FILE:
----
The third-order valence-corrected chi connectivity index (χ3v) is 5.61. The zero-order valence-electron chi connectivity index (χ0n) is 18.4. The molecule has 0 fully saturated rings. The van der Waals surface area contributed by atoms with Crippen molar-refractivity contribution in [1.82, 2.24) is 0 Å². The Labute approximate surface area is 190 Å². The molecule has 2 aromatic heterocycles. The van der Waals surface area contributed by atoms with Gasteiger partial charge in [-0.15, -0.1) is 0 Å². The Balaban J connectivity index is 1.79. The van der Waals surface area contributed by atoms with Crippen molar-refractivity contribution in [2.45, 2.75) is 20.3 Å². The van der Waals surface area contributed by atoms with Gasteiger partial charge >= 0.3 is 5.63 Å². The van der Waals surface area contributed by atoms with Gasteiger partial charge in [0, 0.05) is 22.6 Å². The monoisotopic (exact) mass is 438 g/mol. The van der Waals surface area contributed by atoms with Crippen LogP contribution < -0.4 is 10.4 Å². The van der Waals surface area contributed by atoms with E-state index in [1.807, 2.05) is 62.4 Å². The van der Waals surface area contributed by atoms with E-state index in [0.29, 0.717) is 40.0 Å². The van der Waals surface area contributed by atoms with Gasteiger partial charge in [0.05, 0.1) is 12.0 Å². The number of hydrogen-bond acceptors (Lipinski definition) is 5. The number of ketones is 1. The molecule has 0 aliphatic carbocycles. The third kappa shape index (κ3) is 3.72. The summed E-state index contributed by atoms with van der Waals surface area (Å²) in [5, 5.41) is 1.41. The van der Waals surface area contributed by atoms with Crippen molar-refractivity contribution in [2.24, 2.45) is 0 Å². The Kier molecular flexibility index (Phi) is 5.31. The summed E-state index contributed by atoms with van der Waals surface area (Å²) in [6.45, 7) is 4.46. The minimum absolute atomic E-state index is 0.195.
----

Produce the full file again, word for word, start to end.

The third-order valence-corrected chi connectivity index (χ3v) is 5.61. The zero-order valence-electron chi connectivity index (χ0n) is 18.4. The molecule has 0 fully saturated rings. The van der Waals surface area contributed by atoms with Crippen molar-refractivity contribution in [1.82, 2.24) is 0 Å². The Labute approximate surface area is 190 Å². The molecule has 2 aromatic heterocycles. The van der Waals surface area contributed by atoms with Gasteiger partial charge in [-0.15, -0.1) is 0 Å². The Balaban J connectivity index is 1.79. The van der Waals surface area contributed by atoms with Crippen molar-refractivity contribution in [2.45, 2.75) is 20.3 Å². The van der Waals surface area contributed by atoms with Gasteiger partial charge >= 0.3 is 5.63 Å². The van der Waals surface area contributed by atoms with Gasteiger partial charge in [0, 0.05) is 22.6 Å². The monoisotopic (exact) mass is 438 g/mol. The van der Waals surface area contributed by atoms with Crippen LogP contribution < -0.4 is 10.4 Å². The van der Waals surface area contributed by atoms with E-state index in [1.807, 2.05) is 62.4 Å². The van der Waals surface area contributed by atoms with E-state index in [0.29, 0.717) is 40.0 Å². The van der Waals surface area contributed by atoms with Gasteiger partial charge in [0.05, 0.1) is 12.0 Å². The number of hydrogen-bond acceptors (Lipinski definition) is 5. The number of ketones is 1. The molecule has 0 aliphatic carbocycles. The third kappa shape index (κ3) is 3.72. The summed E-state index contributed by atoms with van der Waals surface area (Å²) in [5, 5.41) is 1.41. The van der Waals surface area contributed by atoms with Crippen molar-refractivity contribution in [2.24, 2.45) is 0 Å². The Kier molecular flexibility index (Phi) is 5.31. The summed E-state index contributed by atoms with van der Waals surface area (Å²) in [6.45, 7) is 4.46. The minimum absolute atomic E-state index is 0.195.